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ICYMI: Highlights From ASH 2023

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The most-read content from the 2023 American Society of Hematology Annual Meeting and Exposition included the latest in treating hematologic malignancies, the hope brought by novel therapy strategies, and the potential for artificial intelligence to improve diagnostic accuracy.

The most-read content from the 2023 American Society of Hematology Annual Meeting and Exposition included the latest in treating hematologic malignancies, the hope brought by novel therapy strategies, and the potential for artificial intelligence (AI) to improve diagnostic accuracy.

Check out the rest of our ASH 2023 coverage here.

5. Is Genome Editing the Next Step in Immunotherapy Innovation? Experts Think So

In recent years, chimeric antigen receptor (CAR) T-cell therapies have brought hope to patients with certain hematologic cancers that previously had few, if any, effective treatment options. In a presentation at ASH 2023, experts in the field expressed optimism that CAR T-cell therapy is just the beginning of what can be done with cellular immunotherapy. With technologies such as CRISPR genome editing carrying potential to improve immunotherapy efficacy, the hope is that ongoing research will translate to clinical utility in the near future.

Read the full article here.

4.Cellular Therapies in Lymphoma Bring Hope, but Optimizing Their Use Remains a Challenge

Cellular therapies such as CAR T-cell therapies have changed the landscape of hematologic cancer treatment in recent years, but a roster of experts at ASH 2023 noted that the best way to use and sequence these therapies is still not entirely understood. Identifying prognostic factors for cellular therapy response, determining the role of bridging therapy, and managing aggressive lymphomas following CAR T-cell therapy failure were key questions discussed by presenters.

Read the full article here.

3.Results Show Strong Responses for Brentuximab Vedotin Plus Nivolumab Combo in Patients With cHL

Data from 2 abstracts at ASH 2023 demonstrated promising responses among patients treated with brentuximab vedotin plus nivolumab in a 4-drug regimen for classical Hodgkin lymphoma (cHL). Results showed 100% of patients with early-stage cHL were still progression-free at 12 months. Among those with advanced disease, 88% remained progression-free at 24 months.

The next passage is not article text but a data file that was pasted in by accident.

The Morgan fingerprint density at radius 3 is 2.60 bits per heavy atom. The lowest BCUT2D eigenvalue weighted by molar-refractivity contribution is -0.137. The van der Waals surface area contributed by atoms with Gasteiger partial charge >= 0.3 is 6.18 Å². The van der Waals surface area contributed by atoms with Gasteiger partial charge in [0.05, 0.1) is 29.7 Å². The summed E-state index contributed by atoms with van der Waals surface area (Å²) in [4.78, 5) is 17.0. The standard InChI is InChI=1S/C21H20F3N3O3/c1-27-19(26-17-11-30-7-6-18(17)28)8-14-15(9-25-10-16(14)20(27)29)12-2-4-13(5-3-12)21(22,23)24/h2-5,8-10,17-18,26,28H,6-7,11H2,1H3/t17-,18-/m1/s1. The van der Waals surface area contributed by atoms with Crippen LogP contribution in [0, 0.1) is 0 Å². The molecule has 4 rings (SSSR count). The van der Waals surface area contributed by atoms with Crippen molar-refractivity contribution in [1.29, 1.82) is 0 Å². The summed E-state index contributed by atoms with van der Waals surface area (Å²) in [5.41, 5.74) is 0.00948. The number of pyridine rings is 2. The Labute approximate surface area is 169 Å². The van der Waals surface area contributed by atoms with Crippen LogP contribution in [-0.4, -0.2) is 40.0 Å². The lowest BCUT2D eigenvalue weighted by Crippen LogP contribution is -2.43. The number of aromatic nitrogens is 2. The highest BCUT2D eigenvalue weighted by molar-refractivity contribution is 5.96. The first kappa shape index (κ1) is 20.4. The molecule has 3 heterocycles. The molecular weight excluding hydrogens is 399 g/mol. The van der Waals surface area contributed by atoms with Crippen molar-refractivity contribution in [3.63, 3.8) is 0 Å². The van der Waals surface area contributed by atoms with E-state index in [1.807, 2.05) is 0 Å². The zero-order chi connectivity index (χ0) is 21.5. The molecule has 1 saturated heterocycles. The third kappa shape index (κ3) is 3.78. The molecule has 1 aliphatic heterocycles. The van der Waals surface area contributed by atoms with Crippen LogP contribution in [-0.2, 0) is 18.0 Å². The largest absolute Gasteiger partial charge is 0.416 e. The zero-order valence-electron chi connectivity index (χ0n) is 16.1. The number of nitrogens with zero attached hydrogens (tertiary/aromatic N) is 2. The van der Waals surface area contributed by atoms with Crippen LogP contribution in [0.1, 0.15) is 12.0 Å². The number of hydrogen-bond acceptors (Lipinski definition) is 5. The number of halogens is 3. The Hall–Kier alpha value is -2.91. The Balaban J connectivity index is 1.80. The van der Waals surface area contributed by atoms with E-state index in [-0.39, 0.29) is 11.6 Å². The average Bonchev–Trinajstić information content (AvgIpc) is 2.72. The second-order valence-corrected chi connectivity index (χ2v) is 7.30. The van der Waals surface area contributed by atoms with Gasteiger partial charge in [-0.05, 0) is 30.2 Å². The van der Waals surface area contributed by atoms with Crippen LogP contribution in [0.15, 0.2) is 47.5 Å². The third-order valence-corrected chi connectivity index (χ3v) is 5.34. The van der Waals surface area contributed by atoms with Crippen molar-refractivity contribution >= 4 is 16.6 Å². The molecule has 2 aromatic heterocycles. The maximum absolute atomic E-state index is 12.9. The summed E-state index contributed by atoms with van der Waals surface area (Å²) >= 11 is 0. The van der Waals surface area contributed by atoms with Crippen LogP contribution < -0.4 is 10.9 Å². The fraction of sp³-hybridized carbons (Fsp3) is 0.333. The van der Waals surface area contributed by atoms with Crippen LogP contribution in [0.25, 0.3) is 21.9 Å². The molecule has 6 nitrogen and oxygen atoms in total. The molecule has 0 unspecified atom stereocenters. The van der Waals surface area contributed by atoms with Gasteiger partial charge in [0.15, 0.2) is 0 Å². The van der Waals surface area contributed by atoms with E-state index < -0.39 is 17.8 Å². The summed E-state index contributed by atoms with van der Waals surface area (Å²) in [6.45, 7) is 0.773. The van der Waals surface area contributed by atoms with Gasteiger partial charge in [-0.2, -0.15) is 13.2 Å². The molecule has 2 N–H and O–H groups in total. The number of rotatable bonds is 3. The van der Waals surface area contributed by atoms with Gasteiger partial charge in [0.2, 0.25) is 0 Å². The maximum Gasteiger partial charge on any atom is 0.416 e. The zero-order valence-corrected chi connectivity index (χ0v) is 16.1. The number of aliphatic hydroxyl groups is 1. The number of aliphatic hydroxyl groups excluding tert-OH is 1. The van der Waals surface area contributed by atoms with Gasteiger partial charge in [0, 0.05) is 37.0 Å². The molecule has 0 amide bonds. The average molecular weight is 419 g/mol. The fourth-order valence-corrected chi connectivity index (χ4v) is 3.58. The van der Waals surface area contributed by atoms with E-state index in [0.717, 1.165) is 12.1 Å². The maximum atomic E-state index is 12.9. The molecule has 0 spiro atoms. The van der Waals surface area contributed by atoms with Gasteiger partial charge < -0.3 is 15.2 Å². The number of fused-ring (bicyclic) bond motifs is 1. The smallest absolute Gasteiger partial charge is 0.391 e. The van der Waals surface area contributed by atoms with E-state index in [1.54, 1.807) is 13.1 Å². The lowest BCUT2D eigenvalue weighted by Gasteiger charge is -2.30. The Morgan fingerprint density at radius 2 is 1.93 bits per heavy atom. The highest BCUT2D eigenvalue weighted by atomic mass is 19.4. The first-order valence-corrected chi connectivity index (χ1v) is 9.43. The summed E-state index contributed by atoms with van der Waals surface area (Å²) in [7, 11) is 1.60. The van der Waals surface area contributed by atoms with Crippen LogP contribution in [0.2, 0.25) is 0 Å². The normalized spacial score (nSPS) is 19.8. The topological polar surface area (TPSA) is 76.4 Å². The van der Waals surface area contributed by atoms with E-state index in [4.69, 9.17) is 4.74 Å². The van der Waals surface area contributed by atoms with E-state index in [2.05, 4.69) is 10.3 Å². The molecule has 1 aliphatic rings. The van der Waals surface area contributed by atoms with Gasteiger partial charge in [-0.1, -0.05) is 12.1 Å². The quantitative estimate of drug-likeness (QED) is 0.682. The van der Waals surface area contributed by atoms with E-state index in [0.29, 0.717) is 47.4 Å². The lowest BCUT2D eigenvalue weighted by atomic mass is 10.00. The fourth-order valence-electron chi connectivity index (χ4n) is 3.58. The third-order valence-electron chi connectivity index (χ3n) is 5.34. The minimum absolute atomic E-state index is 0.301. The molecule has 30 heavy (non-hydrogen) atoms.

Read the full article here.

2. Dr Andrew Srisuwananukorn on the Potential for AI in Differentiating prePMF and ET

AI has emerged as a potentially useful tool across numerous clinical tasks, and an abstract presented at ASH 2023 showed an algorithm capable of differentiating between primary myelofibrosis (prePMF) and essential thrombocythemia (ET) with 92.3% accuracy. AI-based decision support tools may be especially helpful for clinicians who do not see prePMF or ET frequently, lead author Andrew Srisuwananukorn, MD, of Ohio State University Comprehensive Cancer Center, told The American Journal of Managed Care® in this video interview.

Watch the interview here.

1. ALPINE: After 39 Months, Zanubrutinib Keeps Its PFS Edge Over Ibrutinib in R/R CLL, Especially for High-Risk Patients

At 39 months of follow-up, zanubrutinib demonstrated a 32% improvement in progression-free survival compared with ibrutinib in patients with for chronic lymphocytic leukemia (CLL) or small lymphocytic leukemia after 1 prior line of treatment, according to findings from the phase 3 ALPINE trial presented at ASH 2023. During the presentation, Jennifer Brown, MD, PhD, of Dana-Farber Cancer Institute, explained that zanubrutinib has higher concentration ratios and thus offers more complete inhibition of BTK compared with ibrutinib, and that it produces fewer off-target effects.

Read the full article here.

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